Oct 09

Living for the Future

Each minute felt like an hour and so at some point I stopped counting. There was nothing else to do except wait. It was the most painful part.

The lights in the room were dim, the furniture bleak and the dark plaid carpeting old and worn, but I guess that was to be expected in a hospital waiting room. On the coffee table I found a clipboard holding children’s coloring book pages and a small box of four miniature colored pencils. The mindless filling in of the drawings was soothing. My mother paced in the hallway, waiting for the nurse to come, scared that if she went to the bathroom she would miss her.

The nurse did come and led us to the ICU (Intensive Care Unit) waiting room upstairs. It was brighter and the seats were more comfortable. A doctor greeted us with “He has suffered a severe stroke.” His tone was dry and empty. He explained the details and then lead us to Patient Bed 5.

There he was. The right side of his body was limp, his lip drooped into a frown and his head lay cocked at a weird angle. He reached for my hand, and when I held his, he squeezed so hard that my fingers turned white. But I didn’t care because at least he was alive. “No hard questions”, they said. What they actually meant was your father cannot speak except to say “yes”,”no”, or “um”. I thought that the warm tears running down my cheeks were never going to stop. My brother Jake stood behind me with his hands on my shoulders. I had never seen my brother cry before.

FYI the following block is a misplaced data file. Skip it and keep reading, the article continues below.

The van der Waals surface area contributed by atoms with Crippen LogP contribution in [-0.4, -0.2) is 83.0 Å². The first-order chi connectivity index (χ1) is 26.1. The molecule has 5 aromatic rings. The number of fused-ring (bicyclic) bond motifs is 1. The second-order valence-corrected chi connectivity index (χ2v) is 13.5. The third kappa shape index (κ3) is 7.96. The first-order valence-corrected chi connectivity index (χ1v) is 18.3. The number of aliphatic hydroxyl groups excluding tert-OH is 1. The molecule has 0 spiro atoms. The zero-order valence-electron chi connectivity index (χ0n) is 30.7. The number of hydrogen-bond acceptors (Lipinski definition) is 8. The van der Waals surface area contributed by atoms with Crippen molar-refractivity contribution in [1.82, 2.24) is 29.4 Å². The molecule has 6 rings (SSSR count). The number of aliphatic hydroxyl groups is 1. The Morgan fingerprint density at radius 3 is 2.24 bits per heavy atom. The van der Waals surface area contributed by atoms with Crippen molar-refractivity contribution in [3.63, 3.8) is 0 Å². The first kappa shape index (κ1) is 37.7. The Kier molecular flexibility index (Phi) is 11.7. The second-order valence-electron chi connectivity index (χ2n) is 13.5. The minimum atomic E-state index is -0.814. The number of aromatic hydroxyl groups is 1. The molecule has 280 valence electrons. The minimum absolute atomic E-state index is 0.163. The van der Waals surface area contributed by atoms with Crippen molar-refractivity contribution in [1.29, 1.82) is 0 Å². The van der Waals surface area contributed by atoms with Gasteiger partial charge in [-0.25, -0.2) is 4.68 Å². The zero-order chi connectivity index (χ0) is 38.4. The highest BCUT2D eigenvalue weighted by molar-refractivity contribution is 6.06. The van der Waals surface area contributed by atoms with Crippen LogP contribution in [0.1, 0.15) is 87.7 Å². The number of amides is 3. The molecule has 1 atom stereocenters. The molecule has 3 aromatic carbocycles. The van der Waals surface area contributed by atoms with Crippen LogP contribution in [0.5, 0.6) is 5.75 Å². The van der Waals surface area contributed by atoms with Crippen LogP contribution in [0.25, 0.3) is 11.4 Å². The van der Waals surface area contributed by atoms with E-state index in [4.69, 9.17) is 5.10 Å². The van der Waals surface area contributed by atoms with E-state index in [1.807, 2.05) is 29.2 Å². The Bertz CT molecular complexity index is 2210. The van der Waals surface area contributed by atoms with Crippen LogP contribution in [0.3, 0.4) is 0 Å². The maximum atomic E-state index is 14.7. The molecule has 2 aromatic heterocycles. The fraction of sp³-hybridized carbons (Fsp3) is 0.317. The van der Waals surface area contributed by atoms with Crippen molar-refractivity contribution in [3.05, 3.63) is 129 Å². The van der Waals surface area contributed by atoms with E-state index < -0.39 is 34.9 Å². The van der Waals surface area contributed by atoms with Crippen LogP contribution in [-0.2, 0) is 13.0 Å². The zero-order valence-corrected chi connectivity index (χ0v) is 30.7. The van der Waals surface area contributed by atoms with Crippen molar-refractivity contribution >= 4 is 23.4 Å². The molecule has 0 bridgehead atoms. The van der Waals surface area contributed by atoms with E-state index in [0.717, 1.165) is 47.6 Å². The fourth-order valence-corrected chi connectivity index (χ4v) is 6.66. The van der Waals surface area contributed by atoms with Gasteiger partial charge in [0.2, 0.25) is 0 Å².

That night Jake and I slept in the waiting room recliners with flat hospital pillows and blankets that did not keep us warm. I woke up periodically and slowly paced the bland oatmeal colored halls. At 3:00 a.m. sleep stopped, with no more drifting in and out, no more napping with my eyes closed. I was awake. I made my way to the family section of the waiting room and picked out a puzzle. The box cover of 300 pieces looked like a Van Gogh painting of a side street in France. It felt nice to take my mind off what was happening.

Until this experience at the hospital, I had never understood the feeling of denial, in the way that people wish something would change even though they know it is not possible. That day I spoke by hospital phone with the front desk woman in the ICU “Hi, I’m here to see David… This is his daughter.” I hung up and the automatic door opened. Maybe this time when I entered the room he would look at me and smile. Both corners of his mouth would lift and he would say my name. But when I walked around the ugly green curtain and saw the half smile and limp arm, I knew that I just had to accept what was happening. I held my father’s hand and took a nap with him, still wishing for the moment I would wake up from this dream. But it never came.

I wrote this essay while sitting on a teal fake leather recliner, next to Patient Bed 5 in the ICU on December 26, 2017. Throughout the past few days I have had plenty of time to think about the best way to move forward with my studies and college. Rather than dwell on the sadness of this event, I have chosen to be hopeful for the future. 
About the Author: vagabond.